Isabel Hardman

Salmond’s revenge mission against Sturgeon isn’t over

Salmond's revenge mission against Sturgeon isn't over
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Alex Salmond recently joked that if he wanted to destroy Nicola Sturgeon, 'that could have been done'. The former first minister clarified this weekend that he had only meant to point out that he hadn't called for her resignation when asked to by the Holyrood committee investigating the Scottish government's handling of allegations against him. But he has quite clearly not reached the end of his plans for revenge against his former protégé.

I interviewed Salmond on Times Radio, and he told me that his current 'disagreement' with the First Minister is that she should be getting on with negotiations for independence. He said:

'My disagreement is that I think this is the opportunity to push forward with negotiations on independence, while the trumpet is sounding a certain note from Whitehall would strike me as an excellent opportunity.

'Now, that doesn't mean that the referendum will be next month, or even in six months' time, because you know it took – let's see, three years from the 2011 result to 2014 to stage a referendum. And it certainly took 18 months of negotiations with Westminster to set it up. But I don't honestly see the argument for not starting the negotiations on the administration, and the referendum or other democratic tests now instead of waiting for some indeterminate period after the pandemic, after the recovery. If you don't start, you'll never finish.'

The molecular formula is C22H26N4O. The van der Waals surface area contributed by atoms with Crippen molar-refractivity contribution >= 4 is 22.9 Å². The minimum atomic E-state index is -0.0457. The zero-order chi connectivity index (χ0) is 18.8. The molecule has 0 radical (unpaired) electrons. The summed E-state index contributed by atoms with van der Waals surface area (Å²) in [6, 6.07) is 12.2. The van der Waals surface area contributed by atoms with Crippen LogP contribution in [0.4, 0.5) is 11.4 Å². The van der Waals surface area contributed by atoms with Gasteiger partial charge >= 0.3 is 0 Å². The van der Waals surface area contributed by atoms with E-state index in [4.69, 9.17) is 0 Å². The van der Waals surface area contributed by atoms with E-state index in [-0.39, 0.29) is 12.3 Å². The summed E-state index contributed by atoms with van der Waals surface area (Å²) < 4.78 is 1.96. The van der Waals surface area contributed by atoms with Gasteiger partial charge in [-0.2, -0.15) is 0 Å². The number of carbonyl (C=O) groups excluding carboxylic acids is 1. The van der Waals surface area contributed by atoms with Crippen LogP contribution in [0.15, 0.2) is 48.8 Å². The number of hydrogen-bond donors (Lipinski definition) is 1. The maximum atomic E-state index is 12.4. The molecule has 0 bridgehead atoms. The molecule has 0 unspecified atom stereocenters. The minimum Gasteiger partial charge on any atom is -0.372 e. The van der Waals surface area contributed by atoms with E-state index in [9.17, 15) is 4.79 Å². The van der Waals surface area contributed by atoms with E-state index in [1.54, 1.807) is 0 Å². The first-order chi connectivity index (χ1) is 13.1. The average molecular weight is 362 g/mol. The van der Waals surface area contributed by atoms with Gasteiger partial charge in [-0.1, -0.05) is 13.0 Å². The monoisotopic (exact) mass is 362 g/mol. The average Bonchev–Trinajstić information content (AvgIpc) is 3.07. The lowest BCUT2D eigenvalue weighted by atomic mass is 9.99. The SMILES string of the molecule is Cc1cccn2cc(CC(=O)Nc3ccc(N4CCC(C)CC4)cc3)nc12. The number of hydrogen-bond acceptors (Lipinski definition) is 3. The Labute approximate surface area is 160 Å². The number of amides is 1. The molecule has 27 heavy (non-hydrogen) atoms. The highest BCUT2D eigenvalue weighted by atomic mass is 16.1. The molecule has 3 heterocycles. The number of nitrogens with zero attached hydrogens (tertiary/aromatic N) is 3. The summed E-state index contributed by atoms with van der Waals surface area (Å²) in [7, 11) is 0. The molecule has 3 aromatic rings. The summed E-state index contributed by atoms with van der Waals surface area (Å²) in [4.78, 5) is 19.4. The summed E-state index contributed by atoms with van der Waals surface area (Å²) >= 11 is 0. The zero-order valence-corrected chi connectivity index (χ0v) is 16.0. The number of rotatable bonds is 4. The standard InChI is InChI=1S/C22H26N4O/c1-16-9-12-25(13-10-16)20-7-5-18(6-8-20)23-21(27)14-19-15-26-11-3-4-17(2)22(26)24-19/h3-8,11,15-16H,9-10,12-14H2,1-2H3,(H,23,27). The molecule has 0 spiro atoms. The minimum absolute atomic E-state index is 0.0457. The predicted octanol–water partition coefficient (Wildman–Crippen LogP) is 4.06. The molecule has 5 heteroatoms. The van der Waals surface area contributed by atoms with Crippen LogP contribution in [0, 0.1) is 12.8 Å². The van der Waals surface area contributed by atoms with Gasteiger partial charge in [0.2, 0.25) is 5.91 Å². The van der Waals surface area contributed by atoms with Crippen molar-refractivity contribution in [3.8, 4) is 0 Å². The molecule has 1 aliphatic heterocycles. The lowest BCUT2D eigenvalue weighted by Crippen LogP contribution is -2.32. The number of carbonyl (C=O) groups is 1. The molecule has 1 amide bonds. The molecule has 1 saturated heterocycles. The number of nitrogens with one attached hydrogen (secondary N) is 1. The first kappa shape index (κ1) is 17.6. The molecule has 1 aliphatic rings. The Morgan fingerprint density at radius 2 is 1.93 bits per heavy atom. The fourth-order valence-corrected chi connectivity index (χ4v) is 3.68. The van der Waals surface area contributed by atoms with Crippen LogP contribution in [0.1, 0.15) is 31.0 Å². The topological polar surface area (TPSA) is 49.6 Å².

Salmond is reflecting a view held by some on the SNP side too that Westminster will merely seek to spin out negotiations for as long as possible and that Sturgeon needs to get a move on given there is a pro-independence majority in Holyrood. But the calculation of the First Minister is that there isn't a pro-independence majority in the country: indeed, some polls suggest support for Scottish independence is going backwards.

Even if, as Salmond argues, the length of negotiations will mean a referendum won't happen for a few years once those talks have begun, the mere act of starting them allows Westminster politicians to do what James Forsyth sets out in this post – and paint Sturgeon as being obsessed with the constitution at the expense of the recovery in Scotland. So even if Salmond isn't intent on destroying Sturgeon, he clearly has a lot more revenge to exact.

Written byIsabel Hardman

Isabel Hardman is assistant editor of The Spectator and author of Why We Get the Wrong Politicians. She also presents Radio 4’s Week in Westminster.

Topics in this articlePoliticsScotland